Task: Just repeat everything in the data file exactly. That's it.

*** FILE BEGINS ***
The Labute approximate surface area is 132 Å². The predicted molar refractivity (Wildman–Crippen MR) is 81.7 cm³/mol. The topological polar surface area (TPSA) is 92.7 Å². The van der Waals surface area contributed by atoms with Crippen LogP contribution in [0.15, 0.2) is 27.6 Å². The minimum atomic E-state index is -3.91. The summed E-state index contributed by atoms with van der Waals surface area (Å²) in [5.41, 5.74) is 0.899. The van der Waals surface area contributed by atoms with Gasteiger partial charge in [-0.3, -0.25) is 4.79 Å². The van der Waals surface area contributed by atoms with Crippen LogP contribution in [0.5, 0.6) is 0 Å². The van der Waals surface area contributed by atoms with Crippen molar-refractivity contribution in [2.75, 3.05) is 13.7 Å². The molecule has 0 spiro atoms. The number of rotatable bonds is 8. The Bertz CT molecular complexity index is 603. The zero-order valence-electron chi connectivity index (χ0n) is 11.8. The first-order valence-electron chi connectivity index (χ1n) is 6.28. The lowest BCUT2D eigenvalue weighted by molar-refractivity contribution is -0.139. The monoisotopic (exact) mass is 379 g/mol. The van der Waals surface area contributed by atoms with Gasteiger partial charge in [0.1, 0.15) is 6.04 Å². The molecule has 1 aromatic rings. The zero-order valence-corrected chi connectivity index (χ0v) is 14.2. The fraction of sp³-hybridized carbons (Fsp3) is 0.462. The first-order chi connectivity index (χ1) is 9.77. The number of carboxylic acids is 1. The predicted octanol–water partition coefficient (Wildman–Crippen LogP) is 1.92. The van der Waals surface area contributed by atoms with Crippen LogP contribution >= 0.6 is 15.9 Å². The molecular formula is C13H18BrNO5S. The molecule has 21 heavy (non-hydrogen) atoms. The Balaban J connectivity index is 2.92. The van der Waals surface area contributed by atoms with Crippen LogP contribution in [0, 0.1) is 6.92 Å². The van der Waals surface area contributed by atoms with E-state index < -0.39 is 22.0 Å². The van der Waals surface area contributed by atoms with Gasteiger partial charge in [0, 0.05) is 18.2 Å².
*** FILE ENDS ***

The Labute approximate surface area is 132 Å². The predicted molar refractivity (Wildman–Crippen MR) is 81.7 cm³/mol. The topological polar surface area (TPSA) is 92.7 Å². The van der Waals surface area contributed by atoms with Crippen LogP contribution in [0.15, 0.2) is 27.6 Å². The minimum atomic E-state index is -3.91. The summed E-state index contributed by atoms with van der Waals surface area (Å²) in [5.41, 5.74) is 0.899. The van der Waals surface area contributed by atoms with Gasteiger partial charge in [-0.3, -0.25) is 4.79 Å². The van der Waals surface area contributed by atoms with Crippen LogP contribution in [0.5, 0.6) is 0 Å². The van der Waals surface area contributed by atoms with Crippen molar-refractivity contribution in [2.75, 3.05) is 13.7 Å². The molecule has 0 spiro atoms. The number of rotatable bonds is 8. The Bertz CT molecular complexity index is 603. The zero-order valence-electron chi connectivity index (χ0n) is 11.8. The first-order valence-electron chi connectivity index (χ1n) is 6.28. The lowest BCUT2D eigenvalue weighted by molar-refractivity contribution is -0.139. The monoisotopic (exact) mass is 379 g/mol. The van der Waals surface area contributed by atoms with Gasteiger partial charge in [0.1, 0.15) is 6.04 Å². The molecule has 1 aromatic rings. The zero-order valence-corrected chi connectivity index (χ0v) is 14.2. The fraction of sp³-hybridized carbons (Fsp3) is 0.462. The first-order chi connectivity index (χ1) is 9.77. The number of carboxylic acids is 1. The predicted octanol–water partition coefficient (Wildman–Crippen LogP) is 1.92. The van der Waals surface area contributed by atoms with Crippen LogP contribution >= 0.6 is 15.9 Å². The molecular formula is C13H18BrNO5S. The molecule has 21 heavy (non-hydrogen) atoms. The Balaban J connectivity index is 2.92. The van der Waals surface area contributed by atoms with Crippen LogP contribution in [0, 0.1) is 6.92 Å². The van der Waals surface area contributed by atoms with E-state index < -0.39 is 22.0 Å². The van der Waals surface area contributed by atoms with Gasteiger partial charge in [0, 0.05) is 18.2 Å².